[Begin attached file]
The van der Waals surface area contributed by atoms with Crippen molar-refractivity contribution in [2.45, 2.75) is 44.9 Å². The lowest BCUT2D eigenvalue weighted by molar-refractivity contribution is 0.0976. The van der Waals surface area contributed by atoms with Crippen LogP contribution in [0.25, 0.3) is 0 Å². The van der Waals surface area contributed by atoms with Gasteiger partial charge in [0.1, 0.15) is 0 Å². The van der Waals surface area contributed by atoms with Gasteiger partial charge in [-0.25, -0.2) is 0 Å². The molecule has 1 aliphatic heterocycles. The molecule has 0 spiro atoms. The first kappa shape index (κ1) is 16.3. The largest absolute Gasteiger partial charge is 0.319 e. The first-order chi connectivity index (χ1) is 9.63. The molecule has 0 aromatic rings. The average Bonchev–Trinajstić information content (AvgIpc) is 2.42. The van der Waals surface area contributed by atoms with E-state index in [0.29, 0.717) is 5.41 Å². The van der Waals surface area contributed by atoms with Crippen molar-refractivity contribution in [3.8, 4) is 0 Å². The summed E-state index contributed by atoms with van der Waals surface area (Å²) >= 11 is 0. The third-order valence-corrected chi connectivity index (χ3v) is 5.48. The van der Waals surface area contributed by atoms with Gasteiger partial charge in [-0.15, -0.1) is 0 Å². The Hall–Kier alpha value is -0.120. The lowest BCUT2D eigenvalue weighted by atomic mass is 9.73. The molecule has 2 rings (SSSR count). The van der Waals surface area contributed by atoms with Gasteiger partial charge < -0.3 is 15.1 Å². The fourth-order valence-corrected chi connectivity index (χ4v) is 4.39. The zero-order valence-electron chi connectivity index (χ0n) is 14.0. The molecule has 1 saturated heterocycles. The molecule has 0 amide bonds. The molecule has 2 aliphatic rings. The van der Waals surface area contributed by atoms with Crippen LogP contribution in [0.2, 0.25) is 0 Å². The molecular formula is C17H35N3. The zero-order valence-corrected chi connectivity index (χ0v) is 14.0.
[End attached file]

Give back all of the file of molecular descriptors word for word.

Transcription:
The van der Waals surface area contributed by atoms with Crippen molar-refractivity contribution in [2.45, 2.75) is 44.9 Å². The lowest BCUT2D eigenvalue weighted by molar-refractivity contribution is 0.0976. The van der Waals surface area contributed by atoms with Crippen LogP contribution in [0.25, 0.3) is 0 Å². The van der Waals surface area contributed by atoms with Gasteiger partial charge in [0.1, 0.15) is 0 Å². The van der Waals surface area contributed by atoms with Gasteiger partial charge in [-0.25, -0.2) is 0 Å². The molecule has 1 aliphatic heterocycles. The molecule has 0 spiro atoms. The first kappa shape index (κ1) is 16.3. The largest absolute Gasteiger partial charge is 0.319 e. The first-order chi connectivity index (χ1) is 9.63. The molecule has 0 aromatic rings. The average Bonchev–Trinajstić information content (AvgIpc) is 2.42. The van der Waals surface area contributed by atoms with E-state index in [0.29, 0.717) is 5.41 Å². The van der Waals surface area contributed by atoms with Crippen molar-refractivity contribution in [3.8, 4) is 0 Å². The summed E-state index contributed by atoms with van der Waals surface area (Å²) >= 11 is 0. The third-order valence-corrected chi connectivity index (χ3v) is 5.48. The van der Waals surface area contributed by atoms with Gasteiger partial charge in [-0.15, -0.1) is 0 Å². The Hall–Kier alpha value is -0.120. The lowest BCUT2D eigenvalue weighted by atomic mass is 9.73. The molecule has 2 rings (SSSR count). The van der Waals surface area contributed by atoms with Gasteiger partial charge < -0.3 is 15.1 Å². The fourth-order valence-corrected chi connectivity index (χ4v) is 4.39. The zero-order valence-electron chi connectivity index (χ0n) is 14.0. The molecule has 1 saturated heterocycles. The molecule has 0 amide bonds. The molecule has 2 aliphatic rings. The van der Waals surface area contributed by atoms with Crippen LogP contribution in [0.2, 0.25) is 0 Å². The molecular formula is C17H35N3. The zero-order valence-corrected chi connectivity index (χ0v) is 14.0.